argues that the ALJ found her not credible on the basis of
three factors, inconsistencies in the medical record, her
reasons for stopping work, and her activities of daily
living. She argues that the ALJ incorrectly evaluated these
factors and erroneously discounted her allegations of
symptoms. (Pl. Br. 18-20). The Commissioner argues that the
court should defer to the ALJ's credibility
determination. (Comm'r Br. 7). She points to record
evidence that supports the ALJ's credibility findings,
id. at 7-9, and argues that “[e]ven if
evidence could support another conclusion, the ALJ's
decision is supported by substantial evidence and is entitled
to deference.” Id. at 9.
Standard for Evaluating Credibility
framework for a proper credibility analysis is set out in
Luna v. Bowen, 834 F.2d 161 (10th Cir. 1987). An ALJ
must consider (1) whether the claimant has established a
symptom-producing impairment by objective medical evidence;
(2) if so, whether there is a “loose nexus”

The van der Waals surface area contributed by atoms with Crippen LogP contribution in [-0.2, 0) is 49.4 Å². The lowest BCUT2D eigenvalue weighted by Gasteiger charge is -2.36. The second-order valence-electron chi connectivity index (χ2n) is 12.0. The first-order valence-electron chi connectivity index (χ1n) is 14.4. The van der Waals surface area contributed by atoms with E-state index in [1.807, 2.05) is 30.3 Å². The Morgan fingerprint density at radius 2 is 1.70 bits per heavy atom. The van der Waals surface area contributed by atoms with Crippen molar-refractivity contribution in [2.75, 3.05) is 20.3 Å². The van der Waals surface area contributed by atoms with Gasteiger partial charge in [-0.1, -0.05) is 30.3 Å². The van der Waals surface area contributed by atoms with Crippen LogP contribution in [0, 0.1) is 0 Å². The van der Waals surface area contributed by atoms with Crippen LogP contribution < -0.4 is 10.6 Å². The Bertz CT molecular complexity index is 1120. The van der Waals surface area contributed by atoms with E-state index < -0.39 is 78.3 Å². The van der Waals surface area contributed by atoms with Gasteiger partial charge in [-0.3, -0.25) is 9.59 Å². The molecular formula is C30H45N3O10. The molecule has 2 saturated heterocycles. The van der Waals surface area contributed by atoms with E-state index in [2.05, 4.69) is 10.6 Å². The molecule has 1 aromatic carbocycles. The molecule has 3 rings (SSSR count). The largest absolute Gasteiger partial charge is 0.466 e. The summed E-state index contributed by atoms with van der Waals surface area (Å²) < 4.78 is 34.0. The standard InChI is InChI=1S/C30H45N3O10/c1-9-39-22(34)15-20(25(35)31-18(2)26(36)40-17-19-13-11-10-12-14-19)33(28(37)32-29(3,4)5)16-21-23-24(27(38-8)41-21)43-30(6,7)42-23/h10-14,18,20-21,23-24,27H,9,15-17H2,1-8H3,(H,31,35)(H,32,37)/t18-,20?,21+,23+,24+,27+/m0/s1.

between the proven impairment and the claimant's
subjective allegations of pain; and (3) if so, whether,
considering all the evidence, both objective and subjective,
the claimant's symptoms are in fact disabling.
See, Thompson v. Sullivan, 987
F.2d 1482, 1488 (10th Cir. 1993) (explaining the
Luna framework). The Commissioner has promulgated
regulations suggesting relevant factors to be considered in
evaluating credibility: Daily activities; location, duration,
frequency, and intensity of symptoms; factors precipitating
and aggravating symptoms; type, dosage, effectiveness, and
side effects of medications taken to relieve symptoms;
treatment for symptoms; measures plaintiff has taken to
relieve symptoms; and other factors concerning limitations or
restrictions resulting from symptoms. 20 C.F.R. §
404.1529(c)(3)(i-vii). The court has recognized a
non-exhaustive list of factors which overlap and expand upon
the factors promulgated by the Commissioner. Luna,
834 F.2d at 165-66. These factors include:
the levels of medication and their effectiveness, the
extensiveness of the attempts (medical or nonmedical) to
obtain relief, the frequency of medical contacts, the nature
of daily activities, subjective measures of credibility that
are peculiarly within the judgment of the ALJ, the motivation
of and relationship between the claimant and other witnesses,